MADRID – The Thyssen-Bornemisza Museum in Madrid launched on Tuesday a micro-exhibition that explores surrealism through key works spanning from 1923-1976 on loan from a private art collection.
The intimate exhibition at the Thyssen takes the viewer on what it described as a magical journey of some of surrealisms greats, ranging from Giorgio de Chirico, Max Ernst, Roberto Matta, Wilfredo Lam, Joan Miro to the great exponent of the movement, Salvador Dali, featuring the Spanish artist’s iconic “The Bleeding Roses” (1930) and “The Western Side of the Island of the Dead” (1934).
“The museum presents a selection of 13 works related to Surrealism from the ABANCA Art Collection,” the museum said in a statement, with a spokeswoman adding that ABANCA is a Basque bank.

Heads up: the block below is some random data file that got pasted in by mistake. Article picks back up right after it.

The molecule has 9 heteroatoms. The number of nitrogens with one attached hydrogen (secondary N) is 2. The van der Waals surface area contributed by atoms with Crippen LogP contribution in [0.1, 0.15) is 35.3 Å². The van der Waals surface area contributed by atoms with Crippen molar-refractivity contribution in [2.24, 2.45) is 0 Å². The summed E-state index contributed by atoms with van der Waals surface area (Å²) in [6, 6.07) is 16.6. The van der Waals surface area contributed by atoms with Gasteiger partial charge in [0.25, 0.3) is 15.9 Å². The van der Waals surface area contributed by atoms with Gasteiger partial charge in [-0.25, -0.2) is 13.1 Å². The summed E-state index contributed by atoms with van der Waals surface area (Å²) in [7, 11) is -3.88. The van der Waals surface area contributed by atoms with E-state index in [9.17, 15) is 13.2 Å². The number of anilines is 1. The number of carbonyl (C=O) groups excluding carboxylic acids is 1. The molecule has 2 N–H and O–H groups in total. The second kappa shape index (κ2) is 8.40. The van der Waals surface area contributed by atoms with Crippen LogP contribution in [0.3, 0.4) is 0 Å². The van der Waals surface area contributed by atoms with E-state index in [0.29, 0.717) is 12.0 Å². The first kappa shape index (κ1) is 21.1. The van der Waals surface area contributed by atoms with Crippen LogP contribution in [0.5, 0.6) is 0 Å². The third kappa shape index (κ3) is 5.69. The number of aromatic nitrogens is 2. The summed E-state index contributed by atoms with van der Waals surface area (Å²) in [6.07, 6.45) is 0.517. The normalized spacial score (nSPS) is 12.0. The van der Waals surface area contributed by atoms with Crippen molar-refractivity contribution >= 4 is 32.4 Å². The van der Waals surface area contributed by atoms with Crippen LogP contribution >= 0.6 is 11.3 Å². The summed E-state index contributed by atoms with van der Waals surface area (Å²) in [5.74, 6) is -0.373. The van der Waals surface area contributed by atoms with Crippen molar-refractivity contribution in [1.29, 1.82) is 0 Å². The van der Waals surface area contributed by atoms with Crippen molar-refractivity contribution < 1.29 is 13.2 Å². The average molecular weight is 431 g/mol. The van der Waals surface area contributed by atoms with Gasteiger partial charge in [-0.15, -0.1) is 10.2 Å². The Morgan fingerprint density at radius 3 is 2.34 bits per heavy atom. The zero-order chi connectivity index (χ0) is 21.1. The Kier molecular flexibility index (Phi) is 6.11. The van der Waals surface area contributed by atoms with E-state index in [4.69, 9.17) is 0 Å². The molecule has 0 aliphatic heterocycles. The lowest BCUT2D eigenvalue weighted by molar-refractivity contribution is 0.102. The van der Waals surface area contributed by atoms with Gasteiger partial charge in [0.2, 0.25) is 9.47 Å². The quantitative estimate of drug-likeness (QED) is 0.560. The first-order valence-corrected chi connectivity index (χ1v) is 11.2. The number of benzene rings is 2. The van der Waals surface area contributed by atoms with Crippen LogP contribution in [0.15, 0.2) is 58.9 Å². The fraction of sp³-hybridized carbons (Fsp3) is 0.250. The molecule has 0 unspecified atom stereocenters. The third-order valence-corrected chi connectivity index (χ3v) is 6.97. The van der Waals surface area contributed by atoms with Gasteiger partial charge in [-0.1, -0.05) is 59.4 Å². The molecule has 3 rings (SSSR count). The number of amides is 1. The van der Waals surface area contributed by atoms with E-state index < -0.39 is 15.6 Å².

“It begins with a picture by Giorgio de Chirico, a forerunner of the movement, and an oil painting by Max Ernst inspired by the Italian’s metaphysical landscapes. It continues in the 1930s when Miro adopted a more radical pictorial language and fewer expressive devices until arriving at his more characteristic mature style, which is also represented in the exhibition by a canvas executed in 1976,” the statement said.
The curator of the show, Juan Angel Lopez Manzanares explained to EFE that surrealism is possibly the most transcendental movement of the 20th century because it is never-ending.
“More than a defined artistic movement, Surrealism was a set of manifestos that offered ideas and explorations designed to be catalysts for social change that would trigger the adoption of a more balanced society,” Manzanares added.
The curator has arranged the dream-like paintings on a rich red backdrop adding to the sensual qualities of many of them and creating an intimate and cozy environment to take in the experimental artworks that compel the viewer to suspend disbelief and enter the world of the unconscious.
Dali and Surrealism in the ABANCA Art Collection is showing at the Thyssen Museum in Madrid until Jan. 27, the museum said.